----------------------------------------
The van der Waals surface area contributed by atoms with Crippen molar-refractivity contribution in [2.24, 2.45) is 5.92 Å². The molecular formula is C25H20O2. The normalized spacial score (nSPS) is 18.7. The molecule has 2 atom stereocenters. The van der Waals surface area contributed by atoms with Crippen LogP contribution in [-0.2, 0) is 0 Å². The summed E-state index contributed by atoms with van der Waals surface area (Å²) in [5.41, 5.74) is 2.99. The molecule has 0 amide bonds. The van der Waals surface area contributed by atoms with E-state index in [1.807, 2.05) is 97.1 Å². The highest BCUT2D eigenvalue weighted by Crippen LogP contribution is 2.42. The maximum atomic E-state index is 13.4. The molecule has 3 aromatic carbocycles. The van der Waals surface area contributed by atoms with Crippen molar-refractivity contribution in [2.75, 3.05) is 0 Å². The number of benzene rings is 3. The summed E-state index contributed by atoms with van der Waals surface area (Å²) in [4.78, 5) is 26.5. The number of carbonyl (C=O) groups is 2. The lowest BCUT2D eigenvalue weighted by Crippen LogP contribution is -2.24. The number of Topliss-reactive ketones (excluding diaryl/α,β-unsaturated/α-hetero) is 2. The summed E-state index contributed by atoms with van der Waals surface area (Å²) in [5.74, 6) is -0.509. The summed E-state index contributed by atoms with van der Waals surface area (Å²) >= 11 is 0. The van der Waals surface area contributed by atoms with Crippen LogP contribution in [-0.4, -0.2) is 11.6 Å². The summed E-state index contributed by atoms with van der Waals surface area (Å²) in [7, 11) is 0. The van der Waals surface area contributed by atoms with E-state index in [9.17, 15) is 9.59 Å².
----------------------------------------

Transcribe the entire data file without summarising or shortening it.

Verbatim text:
The van der Waals surface area contributed by atoms with Crippen molar-refractivity contribution in [2.24, 2.45) is 5.92 Å². The molecular formula is C25H20O2. The normalized spacial score (nSPS) is 18.7. The molecule has 2 atom stereocenters. The van der Waals surface area contributed by atoms with Crippen LogP contribution in [-0.2, 0) is 0 Å². The summed E-state index contributed by atoms with van der Waals surface area (Å²) in [5.41, 5.74) is 2.99. The molecule has 0 amide bonds. The van der Waals surface area contributed by atoms with E-state index in [1.807, 2.05) is 97.1 Å². The highest BCUT2D eigenvalue weighted by Crippen LogP contribution is 2.42. The maximum atomic E-state index is 13.4. The molecule has 3 aromatic carbocycles. The van der Waals surface area contributed by atoms with Crippen molar-refractivity contribution in [2.75, 3.05) is 0 Å². The number of benzene rings is 3. The summed E-state index contributed by atoms with van der Waals surface area (Å²) in [4.78, 5) is 26.5. The number of carbonyl (C=O) groups is 2. The lowest BCUT2D eigenvalue weighted by Crippen LogP contribution is -2.24. The number of Topliss-reactive ketones (excluding diaryl/α,β-unsaturated/α-hetero) is 2. The summed E-state index contributed by atoms with van der Waals surface area (Å²) in [5.74, 6) is -0.509. The summed E-state index contributed by atoms with van der Waals surface area (Å²) >= 11 is 0. The van der Waals surface area contributed by atoms with Crippen LogP contribution in [-0.4, -0.2) is 11.6 Å². The summed E-state index contributed by atoms with van der Waals surface area (Å²) in [7, 11) is 0. The van der Waals surface area contributed by atoms with E-state index in [9.17, 15) is 9.59 Å².